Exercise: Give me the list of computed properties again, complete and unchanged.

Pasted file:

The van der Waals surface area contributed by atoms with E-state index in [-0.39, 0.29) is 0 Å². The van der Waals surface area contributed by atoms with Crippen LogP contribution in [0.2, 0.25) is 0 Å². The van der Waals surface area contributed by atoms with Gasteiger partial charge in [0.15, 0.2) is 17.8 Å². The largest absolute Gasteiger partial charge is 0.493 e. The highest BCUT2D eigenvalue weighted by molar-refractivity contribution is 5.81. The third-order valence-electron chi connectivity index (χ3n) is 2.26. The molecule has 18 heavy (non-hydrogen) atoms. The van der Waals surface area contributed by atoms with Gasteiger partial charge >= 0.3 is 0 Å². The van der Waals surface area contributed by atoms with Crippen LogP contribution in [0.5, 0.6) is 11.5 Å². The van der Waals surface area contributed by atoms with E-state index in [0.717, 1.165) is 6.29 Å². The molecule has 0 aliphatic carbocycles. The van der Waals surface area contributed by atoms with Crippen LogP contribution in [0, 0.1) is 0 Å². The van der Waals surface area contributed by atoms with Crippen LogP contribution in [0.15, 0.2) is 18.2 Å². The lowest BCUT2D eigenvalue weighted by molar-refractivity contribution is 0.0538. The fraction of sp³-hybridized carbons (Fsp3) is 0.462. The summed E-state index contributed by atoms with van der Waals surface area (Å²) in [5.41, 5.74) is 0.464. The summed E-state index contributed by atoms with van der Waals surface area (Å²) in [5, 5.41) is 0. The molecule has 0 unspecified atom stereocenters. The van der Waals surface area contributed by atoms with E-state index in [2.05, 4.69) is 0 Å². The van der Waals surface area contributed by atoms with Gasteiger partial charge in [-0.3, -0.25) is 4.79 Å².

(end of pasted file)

The van der Waals surface area contributed by atoms with E-state index in [-0.39, 0.29) is 0 Å². The van der Waals surface area contributed by atoms with Crippen LogP contribution in [0.2, 0.25) is 0 Å². The van der Waals surface area contributed by atoms with Gasteiger partial charge in [0.15, 0.2) is 17.8 Å². The largest absolute Gasteiger partial charge is 0.493 e. The highest BCUT2D eigenvalue weighted by molar-refractivity contribution is 5.81. The third-order valence-electron chi connectivity index (χ3n) is 2.26. The molecule has 18 heavy (non-hydrogen) atoms. The van der Waals surface area contributed by atoms with Gasteiger partial charge >= 0.3 is 0 Å². The van der Waals surface area contributed by atoms with Crippen LogP contribution in [0.5, 0.6) is 11.5 Å². The van der Waals surface area contributed by atoms with E-state index in [0.717, 1.165) is 6.29 Å². The molecule has 0 aliphatic carbocycles. The van der Waals surface area contributed by atoms with Crippen LogP contribution in [0, 0.1) is 0 Å². The van der Waals surface area contributed by atoms with Crippen LogP contribution in [0.15, 0.2) is 18.2 Å². The lowest BCUT2D eigenvalue weighted by molar-refractivity contribution is 0.0538. The fraction of sp³-hybridized carbons (Fsp3) is 0.462. The summed E-state index contributed by atoms with van der Waals surface area (Å²) in [5.41, 5.74) is 0.464. The summed E-state index contributed by atoms with van der Waals surface area (Å²) in [5, 5.41) is 0. The molecule has 0 unspecified atom stereocenters. The van der Waals surface area contributed by atoms with E-state index in [2.05, 4.69) is 0 Å². The van der Waals surface area contributed by atoms with Gasteiger partial charge in [-0.3, -0.25) is 4.79 Å².